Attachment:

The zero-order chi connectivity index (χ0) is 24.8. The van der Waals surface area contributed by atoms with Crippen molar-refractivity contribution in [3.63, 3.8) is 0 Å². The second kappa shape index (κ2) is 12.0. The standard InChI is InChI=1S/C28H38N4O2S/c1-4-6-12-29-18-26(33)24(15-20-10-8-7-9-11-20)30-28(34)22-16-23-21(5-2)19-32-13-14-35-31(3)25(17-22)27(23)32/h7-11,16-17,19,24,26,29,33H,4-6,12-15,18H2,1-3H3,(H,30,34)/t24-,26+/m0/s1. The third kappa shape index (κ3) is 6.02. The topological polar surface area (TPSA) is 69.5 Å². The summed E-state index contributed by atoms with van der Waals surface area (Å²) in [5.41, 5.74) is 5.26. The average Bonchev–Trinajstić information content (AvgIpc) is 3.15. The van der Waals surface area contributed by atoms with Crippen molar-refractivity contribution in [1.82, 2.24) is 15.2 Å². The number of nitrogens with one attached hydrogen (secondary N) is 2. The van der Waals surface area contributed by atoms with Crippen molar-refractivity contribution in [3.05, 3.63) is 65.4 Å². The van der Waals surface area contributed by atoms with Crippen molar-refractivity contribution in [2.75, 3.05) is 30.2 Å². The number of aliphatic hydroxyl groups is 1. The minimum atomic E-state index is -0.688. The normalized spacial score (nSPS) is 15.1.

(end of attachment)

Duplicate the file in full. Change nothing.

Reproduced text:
The zero-order chi connectivity index (χ0) is 24.8. The van der Waals surface area contributed by atoms with Crippen molar-refractivity contribution in [3.63, 3.8) is 0 Å². The second kappa shape index (κ2) is 12.0. The standard InChI is InChI=1S/C28H38N4O2S/c1-4-6-12-29-18-26(33)24(15-20-10-8-7-9-11-20)30-28(34)22-16-23-21(5-2)19-32-13-14-35-31(3)25(17-22)27(23)32/h7-11,16-17,19,24,26,29,33H,4-6,12-15,18H2,1-3H3,(H,30,34)/t24-,26+/m0/s1. The third kappa shape index (κ3) is 6.02. The topological polar surface area (TPSA) is 69.5 Å². The summed E-state index contributed by atoms with van der Waals surface area (Å²) in [5.41, 5.74) is 5.26. The average Bonchev–Trinajstić information content (AvgIpc) is 3.15. The van der Waals surface area contributed by atoms with Crippen molar-refractivity contribution in [1.82, 2.24) is 15.2 Å². The number of nitrogens with one attached hydrogen (secondary N) is 2. The van der Waals surface area contributed by atoms with Crippen molar-refractivity contribution in [3.05, 3.63) is 65.4 Å². The van der Waals surface area contributed by atoms with Crippen molar-refractivity contribution in [2.75, 3.05) is 30.2 Å². The number of aliphatic hydroxyl groups is 1. The minimum atomic E-state index is -0.688. The normalized spacial score (nSPS) is 15.1.